Is It Finally Soccer's Time in the Steel City?
In case you haven’t heard, there is a rather large soccer tournament playing in Brazil that happens once every four years called the World Cup. And unlike baseball’s World Series: every country in the world is eligible to play, after making it through the qualifying rounds.
This year the United States has a good chance of advancing past the “Group of Death” and into the round of 16. Their actual odds are disputed among sites such as Bloomberg, World Soccer Talk and CBSDC. All three give the US team at least a 60 percent chance of advancing.
Sportswriter emeritus Bob Dvorchak said if the United States ties or wins their next game against Germany, they will advance. He also joked.
“Well there’s a lot of Pittsburghers asking, ‘Why are they showing a yellow card to some guy because they’d never show a yellow card to Mean Joe Greene, would they?’ And ‘how come they’re not hitting the ball with a stick?’ ‘If they call it football, how come nobody’s throwing it?’ That’s the sort of thing you’re up against, but I think there has been a growing following, a growing support for this sport and for this spectacle.”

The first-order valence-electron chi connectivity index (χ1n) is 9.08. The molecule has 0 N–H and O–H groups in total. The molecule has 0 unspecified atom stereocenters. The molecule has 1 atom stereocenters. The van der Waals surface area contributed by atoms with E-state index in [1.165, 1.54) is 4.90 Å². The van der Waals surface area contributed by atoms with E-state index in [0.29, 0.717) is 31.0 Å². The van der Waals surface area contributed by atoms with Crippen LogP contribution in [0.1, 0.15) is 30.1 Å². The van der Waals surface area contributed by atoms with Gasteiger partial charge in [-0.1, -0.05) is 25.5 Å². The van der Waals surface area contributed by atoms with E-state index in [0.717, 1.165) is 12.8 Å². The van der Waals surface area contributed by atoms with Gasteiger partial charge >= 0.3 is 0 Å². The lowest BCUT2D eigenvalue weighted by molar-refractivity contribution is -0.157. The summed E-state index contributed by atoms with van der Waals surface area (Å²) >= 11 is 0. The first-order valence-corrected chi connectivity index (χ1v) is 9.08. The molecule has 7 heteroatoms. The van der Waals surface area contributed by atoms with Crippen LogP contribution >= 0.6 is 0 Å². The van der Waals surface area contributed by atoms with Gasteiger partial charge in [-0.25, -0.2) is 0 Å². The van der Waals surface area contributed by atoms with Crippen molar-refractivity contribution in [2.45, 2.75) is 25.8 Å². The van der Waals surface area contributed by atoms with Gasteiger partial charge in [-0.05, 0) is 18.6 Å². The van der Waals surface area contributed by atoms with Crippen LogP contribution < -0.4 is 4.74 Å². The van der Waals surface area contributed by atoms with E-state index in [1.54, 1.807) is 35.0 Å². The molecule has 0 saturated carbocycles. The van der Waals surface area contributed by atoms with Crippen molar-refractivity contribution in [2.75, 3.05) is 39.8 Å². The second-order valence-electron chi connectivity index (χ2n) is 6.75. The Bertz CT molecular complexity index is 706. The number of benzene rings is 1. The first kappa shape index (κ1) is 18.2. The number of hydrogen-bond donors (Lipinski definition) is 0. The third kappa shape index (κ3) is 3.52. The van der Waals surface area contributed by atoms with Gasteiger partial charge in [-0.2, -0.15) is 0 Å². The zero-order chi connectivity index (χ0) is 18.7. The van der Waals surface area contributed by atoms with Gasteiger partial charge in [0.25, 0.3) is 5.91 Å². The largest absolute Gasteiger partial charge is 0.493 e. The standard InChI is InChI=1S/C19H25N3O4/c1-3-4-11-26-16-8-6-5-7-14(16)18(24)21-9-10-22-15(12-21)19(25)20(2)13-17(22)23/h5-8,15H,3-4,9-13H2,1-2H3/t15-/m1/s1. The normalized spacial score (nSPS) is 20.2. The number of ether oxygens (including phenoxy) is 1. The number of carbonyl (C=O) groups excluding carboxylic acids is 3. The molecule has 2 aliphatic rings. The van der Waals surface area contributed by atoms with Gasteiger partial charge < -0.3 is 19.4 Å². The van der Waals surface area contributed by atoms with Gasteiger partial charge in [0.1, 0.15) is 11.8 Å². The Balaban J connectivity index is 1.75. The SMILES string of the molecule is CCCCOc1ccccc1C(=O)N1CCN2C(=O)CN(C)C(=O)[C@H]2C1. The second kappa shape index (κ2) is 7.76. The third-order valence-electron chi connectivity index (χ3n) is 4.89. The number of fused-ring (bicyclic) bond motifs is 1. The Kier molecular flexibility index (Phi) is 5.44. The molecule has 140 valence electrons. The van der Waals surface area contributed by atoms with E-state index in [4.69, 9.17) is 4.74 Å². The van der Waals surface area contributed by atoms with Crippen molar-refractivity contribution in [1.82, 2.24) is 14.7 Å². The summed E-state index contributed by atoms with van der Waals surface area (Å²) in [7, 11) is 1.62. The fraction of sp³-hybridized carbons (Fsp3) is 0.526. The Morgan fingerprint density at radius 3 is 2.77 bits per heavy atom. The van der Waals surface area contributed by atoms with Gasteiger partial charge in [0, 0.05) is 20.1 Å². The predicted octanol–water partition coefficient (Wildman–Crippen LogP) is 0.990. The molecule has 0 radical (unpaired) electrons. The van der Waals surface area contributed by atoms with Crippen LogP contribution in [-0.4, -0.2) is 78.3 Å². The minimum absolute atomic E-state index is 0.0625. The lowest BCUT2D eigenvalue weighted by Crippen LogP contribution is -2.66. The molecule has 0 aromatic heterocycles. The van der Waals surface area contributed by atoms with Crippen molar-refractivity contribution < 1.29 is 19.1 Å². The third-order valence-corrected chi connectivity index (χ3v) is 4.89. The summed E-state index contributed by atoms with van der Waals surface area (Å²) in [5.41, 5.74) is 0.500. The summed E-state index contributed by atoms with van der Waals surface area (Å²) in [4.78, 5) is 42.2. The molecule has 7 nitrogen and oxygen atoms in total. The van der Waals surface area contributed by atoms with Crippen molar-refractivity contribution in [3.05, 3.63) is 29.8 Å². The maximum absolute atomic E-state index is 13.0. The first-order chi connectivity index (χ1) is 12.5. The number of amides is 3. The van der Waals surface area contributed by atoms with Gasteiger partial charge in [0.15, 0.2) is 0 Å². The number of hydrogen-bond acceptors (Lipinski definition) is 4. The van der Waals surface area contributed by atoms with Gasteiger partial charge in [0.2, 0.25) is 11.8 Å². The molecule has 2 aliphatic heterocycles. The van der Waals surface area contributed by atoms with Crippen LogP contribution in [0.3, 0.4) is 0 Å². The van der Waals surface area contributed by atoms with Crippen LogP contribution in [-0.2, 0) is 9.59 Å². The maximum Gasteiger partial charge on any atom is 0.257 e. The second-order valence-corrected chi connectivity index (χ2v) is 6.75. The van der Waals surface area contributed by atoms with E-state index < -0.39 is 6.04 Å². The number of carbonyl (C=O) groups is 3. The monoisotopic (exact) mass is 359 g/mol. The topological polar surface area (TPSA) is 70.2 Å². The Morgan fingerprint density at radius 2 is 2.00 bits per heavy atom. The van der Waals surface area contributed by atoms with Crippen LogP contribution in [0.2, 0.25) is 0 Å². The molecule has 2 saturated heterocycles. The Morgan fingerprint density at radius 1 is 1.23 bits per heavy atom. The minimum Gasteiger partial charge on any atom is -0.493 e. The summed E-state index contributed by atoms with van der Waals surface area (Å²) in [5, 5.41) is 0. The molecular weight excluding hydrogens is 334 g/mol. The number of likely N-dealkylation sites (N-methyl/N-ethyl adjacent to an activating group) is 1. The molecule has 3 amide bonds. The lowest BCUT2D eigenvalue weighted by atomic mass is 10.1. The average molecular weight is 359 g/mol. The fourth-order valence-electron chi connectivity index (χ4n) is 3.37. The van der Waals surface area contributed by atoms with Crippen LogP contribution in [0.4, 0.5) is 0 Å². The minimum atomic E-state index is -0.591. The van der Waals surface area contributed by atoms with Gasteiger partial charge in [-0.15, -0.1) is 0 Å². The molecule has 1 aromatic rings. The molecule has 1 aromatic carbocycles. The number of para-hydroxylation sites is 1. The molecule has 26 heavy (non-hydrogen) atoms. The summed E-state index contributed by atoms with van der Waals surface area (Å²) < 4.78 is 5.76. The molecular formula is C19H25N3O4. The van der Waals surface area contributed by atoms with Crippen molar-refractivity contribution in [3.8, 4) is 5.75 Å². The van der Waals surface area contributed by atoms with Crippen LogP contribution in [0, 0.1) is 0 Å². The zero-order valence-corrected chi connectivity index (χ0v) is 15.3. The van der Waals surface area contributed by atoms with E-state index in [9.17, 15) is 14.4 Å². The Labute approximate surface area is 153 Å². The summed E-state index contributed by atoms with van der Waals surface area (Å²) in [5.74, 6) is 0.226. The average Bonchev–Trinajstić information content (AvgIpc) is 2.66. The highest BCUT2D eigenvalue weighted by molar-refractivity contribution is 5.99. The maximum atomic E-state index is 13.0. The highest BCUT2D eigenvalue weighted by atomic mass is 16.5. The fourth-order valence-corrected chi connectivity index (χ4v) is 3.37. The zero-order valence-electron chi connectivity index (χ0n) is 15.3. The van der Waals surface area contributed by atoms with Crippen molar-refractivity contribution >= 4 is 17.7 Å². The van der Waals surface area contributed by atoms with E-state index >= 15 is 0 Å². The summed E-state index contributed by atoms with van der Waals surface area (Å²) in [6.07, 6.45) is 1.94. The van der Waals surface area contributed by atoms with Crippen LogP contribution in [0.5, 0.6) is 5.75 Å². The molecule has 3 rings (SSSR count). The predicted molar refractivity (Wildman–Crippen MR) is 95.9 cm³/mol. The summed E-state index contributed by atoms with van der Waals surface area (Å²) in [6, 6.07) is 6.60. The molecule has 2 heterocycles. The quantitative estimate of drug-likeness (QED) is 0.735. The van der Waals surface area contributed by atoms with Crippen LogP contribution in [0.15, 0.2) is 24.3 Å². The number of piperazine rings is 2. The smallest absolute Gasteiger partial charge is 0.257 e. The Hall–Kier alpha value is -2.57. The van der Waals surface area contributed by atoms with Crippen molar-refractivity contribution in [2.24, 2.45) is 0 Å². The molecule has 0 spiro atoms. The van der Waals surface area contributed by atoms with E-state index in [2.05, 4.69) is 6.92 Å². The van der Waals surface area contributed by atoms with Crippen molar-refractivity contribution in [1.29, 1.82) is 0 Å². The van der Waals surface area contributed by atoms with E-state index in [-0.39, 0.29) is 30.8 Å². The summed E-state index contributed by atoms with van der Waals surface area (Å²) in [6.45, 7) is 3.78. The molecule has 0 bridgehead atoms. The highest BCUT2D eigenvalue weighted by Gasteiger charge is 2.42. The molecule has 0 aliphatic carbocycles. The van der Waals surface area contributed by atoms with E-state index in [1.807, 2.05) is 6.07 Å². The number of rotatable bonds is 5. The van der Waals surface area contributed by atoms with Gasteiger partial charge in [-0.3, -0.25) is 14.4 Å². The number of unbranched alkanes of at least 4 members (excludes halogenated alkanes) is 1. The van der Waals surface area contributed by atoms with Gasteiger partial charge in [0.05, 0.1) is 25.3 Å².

He said since 1960 it's been predicted that soccer would be the next sport that was going to captivate American sports fans. But the subtlety of the drama and the lack of physical contact are two reasons Dvorchak believes soccer hasn’t caught on. But with the US team's current winning streak, there's hope.
“It may take some more time, but people love winners. People love spectacles," said Dvorchak "they love big events and they love winners. If all those things come together then they’ll feel good about themselves.”